To define the elements of a high performance/high commitment organizational culture and to feel confident that you can contribute to and help create such a culture
To demonstrate leadership and good collaborative skills in working with classmates and the instructor to make the class an effective and efficient learning environment
To develop strategies for continued learning about management and continued development of analytical, interpersonal, and political skills
Because this course is a requirement for both MSLS and MSIS students who plan careers in a wide range of information organizations including libraries and other non-profits plus organizations in the corporate world, you will have a choice of ONE of two required textbooks. These are:
Robbins, Stephen P., David A. Decenzo and Mary Coulter (2011). Fundamentals of Management, Essential Concepts and Applications.. 7th ed. Prentice Hall. ISBN: 978-0136109822 pbk. NOTE: The 6th edition by Robbins and DeCenzo (2010) (ISBN: 978-0136007104) is also acceptable and less expensive although lacking some of the case study and self-assessment materials.The Robbins book is the better choice for those who intend to pursue a career in the corporate or for-profit world. The Stueart & Moran textbook is recommended for those who intend to pursue a career in a library setting.
Stueart, Robert D. and Barbara B. Moran (2007). Library and Information Center Management. 7th ed. Libraries Unlimited, ISBN: 978-1591584087 pbk.
Copies of both books are available on reserve in the SILS library and both are available for purchase in the UNC Student Stores. You may also want to check one of the online textbook vendors such as http://gettextbook.com to find the best price for your chosen text.
Additional readings will be placed on reserve in the SILS Library or be available on electronic reserve unless they are provided directly to you through the Saki site or as a direct link to a website.
Graded activities include the following:
There are no exams. The Management Portfolio consists of six written assignments selected from eight possibilities (of which one is required of everyone); each has a required due date. The Budget Project consists of a case analysis with a budget and supportive documents plus a threaded Power Point presentation for the class. Individual Participation in Discussions assumes regular (2-3 times per week) contributions to discussion forums. Additional details for each assignment as provided through the Assignments section of Sakai.
- Individual Management Portfolio - 50%
- Group Budgeting Project - 25%
- Individual Participation in Discussions - 25%
I am willing to entertain alternatives to the assignments in the Management Portfolio if your particular situation suggests that you would benefit from it. If you wish to substitute something different for one or more of the assignments, please contact me with your alternative proposal and I'm confident we can reach agreement.
My expectation is that you will all do satisfactory graduate level work, recognized in this university by a grade of P. If your work falls below that level, I will let you know. Some of you will do outstanding work considerably above the expected level and I'll let you know this as well.
Graduate students may receive the following grades: H, P, L, F. The SILS grading policy is based on the University Grading Policy. SILS uses the graduate grading scale, which is defined as follows:To provide some additional guidelines for this course, here is how the grading sclae will be interpreted for INLS 585.H - 95-100 - Clear excellence
P - 80-94 - Entirely satisfactory
L - 70-79 - Low pass
F - 69 and below - Failing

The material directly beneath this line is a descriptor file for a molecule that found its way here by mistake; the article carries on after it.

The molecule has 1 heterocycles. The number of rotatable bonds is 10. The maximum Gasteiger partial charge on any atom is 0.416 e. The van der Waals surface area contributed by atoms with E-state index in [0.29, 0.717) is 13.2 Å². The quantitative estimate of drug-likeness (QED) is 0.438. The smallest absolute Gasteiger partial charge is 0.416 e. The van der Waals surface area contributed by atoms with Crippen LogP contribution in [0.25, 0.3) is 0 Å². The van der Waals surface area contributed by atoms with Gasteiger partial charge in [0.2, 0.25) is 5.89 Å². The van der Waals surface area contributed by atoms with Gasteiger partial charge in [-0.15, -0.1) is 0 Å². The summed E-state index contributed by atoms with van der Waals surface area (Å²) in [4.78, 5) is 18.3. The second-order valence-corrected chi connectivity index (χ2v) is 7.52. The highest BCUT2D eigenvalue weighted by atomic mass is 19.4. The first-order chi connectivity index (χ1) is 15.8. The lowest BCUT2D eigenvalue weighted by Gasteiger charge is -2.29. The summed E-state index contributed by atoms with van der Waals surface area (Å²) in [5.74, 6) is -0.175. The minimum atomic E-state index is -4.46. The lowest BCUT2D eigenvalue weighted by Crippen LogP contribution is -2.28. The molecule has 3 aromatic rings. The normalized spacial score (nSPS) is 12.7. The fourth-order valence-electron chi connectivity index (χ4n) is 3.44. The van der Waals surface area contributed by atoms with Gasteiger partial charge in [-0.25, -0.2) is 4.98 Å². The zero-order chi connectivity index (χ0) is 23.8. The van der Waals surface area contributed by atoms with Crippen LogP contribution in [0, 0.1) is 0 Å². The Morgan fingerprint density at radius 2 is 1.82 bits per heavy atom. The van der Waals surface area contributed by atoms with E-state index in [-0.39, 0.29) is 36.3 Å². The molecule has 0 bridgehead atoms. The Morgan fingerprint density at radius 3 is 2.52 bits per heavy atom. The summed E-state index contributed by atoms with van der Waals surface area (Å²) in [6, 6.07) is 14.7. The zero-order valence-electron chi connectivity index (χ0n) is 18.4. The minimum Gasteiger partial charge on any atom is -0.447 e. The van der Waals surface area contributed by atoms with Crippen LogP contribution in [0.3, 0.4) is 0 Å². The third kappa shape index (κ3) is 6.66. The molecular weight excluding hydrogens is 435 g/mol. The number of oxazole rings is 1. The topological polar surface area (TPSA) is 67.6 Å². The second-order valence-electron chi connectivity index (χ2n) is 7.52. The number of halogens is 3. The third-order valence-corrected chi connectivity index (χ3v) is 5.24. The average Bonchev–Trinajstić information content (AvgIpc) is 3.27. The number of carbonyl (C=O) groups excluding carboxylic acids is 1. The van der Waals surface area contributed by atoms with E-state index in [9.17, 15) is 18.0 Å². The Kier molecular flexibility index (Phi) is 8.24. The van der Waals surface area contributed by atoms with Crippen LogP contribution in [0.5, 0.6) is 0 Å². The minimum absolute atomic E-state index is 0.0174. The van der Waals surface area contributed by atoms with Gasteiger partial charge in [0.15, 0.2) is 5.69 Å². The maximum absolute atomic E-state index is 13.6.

IN - Work incomplete
- P = Satisfactory work at the graduate level. Student performance meets designated course expectations, demonstrates understanding of the course topics across the entire semester through active participation throughout the semester showing familiarity with the course materials. The student participates in forum discussions and Elluminate sessions with relevant comments. Written assignments are thoughtful and adhere to the stated requirements.
- H = Outstanding achievement. Student performance demonstrates full command of the course materials and evinces a high level of originality and/or creativity that surpasses course expectations. The student contributes on a regular basis to the in-class activities and the discussion forums with insightful and critical comments supported by professional literature beyond that provided by the basic required readings. Command and understanding of the literature is shown in major written assignments and is documented clearly. The H student initiates issue discussions, leads in summary and conclusions, and shares knowledge with classmates. Leadership and initiative are demonstrated throughout the semester.
- L = Unsatisfactory work. Student performance demonstrates incomplete and inadequate understanding of course materials. Contributions are irregular and frequently absent.
- F = Failing. Student may continue in the program only with permission of the dean.
- IN = Incomplete. A grade of incomplete may be taken only because of illness or special circumstances and only by prior arrangement with the instructor.
The University of North Carolina at Chapel Hill has had a student-administered honor system and judicial system for over 100 years. Because academic honesty and the development and nurturing of trust and trustworthiness are important to all of us as individuals, and are encouraged and promoted by the honor system, this is a most significant University tradition. The system is the responsibility of students and is regulated and governed by them; faculty share the responsibility and readily commit to its ideals. If students in this class have questions about their responsibility under the honor code, please bring them to me or consult with the Office of the Dean of Students or the Instrument of Student Governance. This document contains all policies and procedures pertaining to the student honor system. The Honor Code is in effect in this course. Your full participation and observance of this important aspect of the University is encouraged.